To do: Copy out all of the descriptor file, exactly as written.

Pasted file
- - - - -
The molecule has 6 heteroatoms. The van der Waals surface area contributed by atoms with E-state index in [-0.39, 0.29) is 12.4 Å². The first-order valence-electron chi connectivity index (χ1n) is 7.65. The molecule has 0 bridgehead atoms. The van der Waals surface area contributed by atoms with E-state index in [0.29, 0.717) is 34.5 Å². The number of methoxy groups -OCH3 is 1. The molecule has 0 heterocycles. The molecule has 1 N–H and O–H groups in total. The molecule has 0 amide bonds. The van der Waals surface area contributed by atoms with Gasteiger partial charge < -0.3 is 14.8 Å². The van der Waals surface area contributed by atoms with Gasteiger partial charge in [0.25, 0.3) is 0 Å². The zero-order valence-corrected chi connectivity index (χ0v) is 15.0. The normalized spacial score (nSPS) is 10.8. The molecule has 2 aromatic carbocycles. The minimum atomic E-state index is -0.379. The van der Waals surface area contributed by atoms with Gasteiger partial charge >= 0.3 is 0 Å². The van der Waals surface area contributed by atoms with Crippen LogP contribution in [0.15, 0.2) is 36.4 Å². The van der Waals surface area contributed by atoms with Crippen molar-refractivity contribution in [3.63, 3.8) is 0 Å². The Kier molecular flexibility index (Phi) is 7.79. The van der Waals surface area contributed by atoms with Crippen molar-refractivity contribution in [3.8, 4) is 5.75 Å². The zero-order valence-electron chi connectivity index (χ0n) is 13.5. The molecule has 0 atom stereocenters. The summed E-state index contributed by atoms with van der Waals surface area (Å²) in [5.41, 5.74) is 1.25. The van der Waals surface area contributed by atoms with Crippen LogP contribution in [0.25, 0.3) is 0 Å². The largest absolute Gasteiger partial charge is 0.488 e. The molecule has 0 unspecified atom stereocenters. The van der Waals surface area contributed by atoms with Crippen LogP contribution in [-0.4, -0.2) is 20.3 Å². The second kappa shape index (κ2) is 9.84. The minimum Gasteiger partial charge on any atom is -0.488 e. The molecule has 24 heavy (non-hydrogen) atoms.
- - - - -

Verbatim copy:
The molecule has 6 heteroatoms. The van der Waals surface area contributed by atoms with E-state index in [-0.39, 0.29) is 12.4 Å². The first-order valence-electron chi connectivity index (χ1n) is 7.65. The molecule has 0 bridgehead atoms. The van der Waals surface area contributed by atoms with E-state index in [0.29, 0.717) is 34.5 Å². The number of methoxy groups -OCH3 is 1. The molecule has 0 heterocycles. The molecule has 1 N–H and O–H groups in total. The molecule has 0 amide bonds. The van der Waals surface area contributed by atoms with Gasteiger partial charge < -0.3 is 14.8 Å². The van der Waals surface area contributed by atoms with Gasteiger partial charge in [0.25, 0.3) is 0 Å². The zero-order valence-corrected chi connectivity index (χ0v) is 15.0. The normalized spacial score (nSPS) is 10.8. The molecule has 2 aromatic carbocycles. The minimum atomic E-state index is -0.379. The van der Waals surface area contributed by atoms with Gasteiger partial charge >= 0.3 is 0 Å². The van der Waals surface area contributed by atoms with Crippen LogP contribution in [0.15, 0.2) is 36.4 Å². The van der Waals surface area contributed by atoms with Crippen molar-refractivity contribution in [3.63, 3.8) is 0 Å². The Kier molecular flexibility index (Phi) is 7.79. The van der Waals surface area contributed by atoms with Crippen molar-refractivity contribution in [3.8, 4) is 5.75 Å². The zero-order valence-electron chi connectivity index (χ0n) is 13.5. The molecule has 0 atom stereocenters. The summed E-state index contributed by atoms with van der Waals surface area (Å²) in [5.41, 5.74) is 1.25. The van der Waals surface area contributed by atoms with Crippen LogP contribution in [0.25, 0.3) is 0 Å². The largest absolute Gasteiger partial charge is 0.488 e. The molecule has 0 unspecified atom stereocenters. The van der Waals surface area contributed by atoms with Crippen LogP contribution in [-0.4, -0.2) is 20.3 Å². The second kappa shape index (κ2) is 9.84. The minimum Gasteiger partial charge on any atom is -0.488 e. The molecule has 24 heavy (non-hydrogen) atoms.